The Kennedy Center won't produce director Mike Malone's popular "Black Nativity" this holiday season. So the Lincoln Theatre has jumped into the breach with its own version--its first locally produced show. It will run Dec. 16-26, directed by Ozzie Jones and choreographed by Rennie Harris, with a Washington-based cast.
Though Malone's gospel-inspired "Black Nativity," adapted from the work by Langston Hughes, drew sellout crowds during its five years of runs at the Kennedy Center, a spokesman for the center said that the show didn't make a profit and was more expensive to produce each year. Malone told Backstage last week that the Kennedy Center explained its decision was the result of budget cuts, and he conceded that he was "disappointed."
Instead, the Kennedy Center will present a new commissioned children's musical in the Terrace Theater. "How to Make an Apple Pie and See the World" is based on the book by Marjorie Priceman, adapted by Wendy MacLeod, with music by Michael Silversher. It will run Dec. 17 through Jan. 1. The center's spokesman said this doesn't mean it won't mount Malone's show there again.
The Lincoln Theatre has mostly played host to touring shows and concerts that rented its renovated 1922 theater, which seats 1,250, at 1215 U St. NW. But Executive Director Jocelyn Russell, marking her first year here, announced on Friday that she intends to involve the theater more in development of the U Street corridor and to work with local nonprofit arts groups and funding organizations to put more Washington productions on the Lincoln stage. Russell, who came here from the Freedom Repertory Theatre in Philadelphia, said she intends for the Lincoln "to become the premier national center for African American and multicultural performing arts."
The African Continuum Theatre Company (ACT Co) will present a series of play readings there in December. On Oct. 25, the 15th Mayor's Arts Awards gala will be held there. The Washington Bach Consort will begin offering its musical plays for D.C school groups at the Lincoln in November.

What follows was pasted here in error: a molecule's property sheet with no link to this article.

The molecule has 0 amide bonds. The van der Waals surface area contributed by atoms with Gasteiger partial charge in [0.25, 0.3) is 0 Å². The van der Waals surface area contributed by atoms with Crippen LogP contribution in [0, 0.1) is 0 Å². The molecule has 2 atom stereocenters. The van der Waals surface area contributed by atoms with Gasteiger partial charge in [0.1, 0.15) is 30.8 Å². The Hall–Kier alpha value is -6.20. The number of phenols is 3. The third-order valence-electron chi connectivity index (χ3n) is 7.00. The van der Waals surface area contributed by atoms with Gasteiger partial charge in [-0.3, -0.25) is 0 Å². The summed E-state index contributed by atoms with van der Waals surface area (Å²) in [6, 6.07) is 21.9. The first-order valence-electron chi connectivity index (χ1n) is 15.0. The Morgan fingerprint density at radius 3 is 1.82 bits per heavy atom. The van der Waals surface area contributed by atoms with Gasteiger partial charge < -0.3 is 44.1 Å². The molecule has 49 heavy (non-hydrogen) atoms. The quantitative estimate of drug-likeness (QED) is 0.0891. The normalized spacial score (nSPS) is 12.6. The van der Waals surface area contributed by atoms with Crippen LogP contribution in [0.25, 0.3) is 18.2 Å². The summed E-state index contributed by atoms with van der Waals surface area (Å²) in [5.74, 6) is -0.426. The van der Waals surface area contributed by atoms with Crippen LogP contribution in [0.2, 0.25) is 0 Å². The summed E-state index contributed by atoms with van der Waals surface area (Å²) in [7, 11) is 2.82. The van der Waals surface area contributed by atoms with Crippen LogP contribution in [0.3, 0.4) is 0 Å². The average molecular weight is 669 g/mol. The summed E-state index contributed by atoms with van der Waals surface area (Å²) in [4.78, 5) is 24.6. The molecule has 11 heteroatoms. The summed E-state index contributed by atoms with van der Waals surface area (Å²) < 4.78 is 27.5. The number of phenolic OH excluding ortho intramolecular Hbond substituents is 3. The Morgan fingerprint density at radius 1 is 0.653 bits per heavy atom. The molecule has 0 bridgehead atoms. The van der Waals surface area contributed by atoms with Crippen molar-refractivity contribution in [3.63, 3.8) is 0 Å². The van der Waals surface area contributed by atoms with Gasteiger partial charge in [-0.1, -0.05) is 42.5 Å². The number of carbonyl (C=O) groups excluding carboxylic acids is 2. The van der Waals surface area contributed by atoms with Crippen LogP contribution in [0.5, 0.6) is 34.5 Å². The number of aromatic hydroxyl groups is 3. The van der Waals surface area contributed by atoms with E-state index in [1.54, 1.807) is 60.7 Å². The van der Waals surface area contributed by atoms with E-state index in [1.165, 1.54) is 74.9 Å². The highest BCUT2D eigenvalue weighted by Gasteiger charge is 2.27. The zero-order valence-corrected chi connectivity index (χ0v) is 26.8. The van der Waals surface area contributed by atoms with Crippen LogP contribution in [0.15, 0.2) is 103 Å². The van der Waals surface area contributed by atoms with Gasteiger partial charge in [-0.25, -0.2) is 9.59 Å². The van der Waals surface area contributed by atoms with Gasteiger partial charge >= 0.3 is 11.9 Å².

* Five high-profile women of Washington theater will discuss the state of same on Monday at 7 p.m. at the National Museum of Women in the Arts. Artistic Directors Molly Smith (Arena Stage) and Joy Zinoman (Studio Theatre) will join actor-director Catherine Flye (Interact Theatre), playwright-educator Caleen Sinnette Jennings and director-teacher Lisa Rose Middleton. Tickets are $10. Call 202-783-7370.
* An early work by award-winning playwright David Henry Hwang ("M. Butterfly," "Golden Child") will open the young Tsunami Theatre Company's season. The Asian American troupe will produce "FOB" (as in "fresh off the boat"), a comedy about differing attitudes of newly arrived vs. first-generation Chinese American cousins. The company is offering two-for-one tickets at tonight's final preview at Living Stage (14th and T streets NW). The show runs through Oct. 31. Call 301-656-3332.
* Woolly Mammoth Theatre Company will sponsor a series of free play readings--all new works by Washington area writers such as Richard Rashke, Otho Eskin and Holly Bass--Sunday through Tuesday. Call 202-939-3939, Ext. 525.
* The Arlington-based Keegan Theatre troupe returned from Ireland last month, feeling triumphant after performing "A Streetcar Named Desire" at the Town Hall Theatre in Galway. Now Keegan is readying its first show of the new season, a recently discovered Tennessee Williams work, "The Notebook of Trigorin, a Free Adaptation of Chekhov's 'The Sea Gull.' " The show previews Thursday and Friday, then runs through Nov. 14 in a commodious church basement at 1500 N. Glebe Rd., Arlington. Call 703-757-1180.
CAPTION: Katherine Smith in the 1997 production of "Black Nativity."
CAPTION: Caleen Sinnette Jennings with Kennedy Center President Lawrence J. Wilker.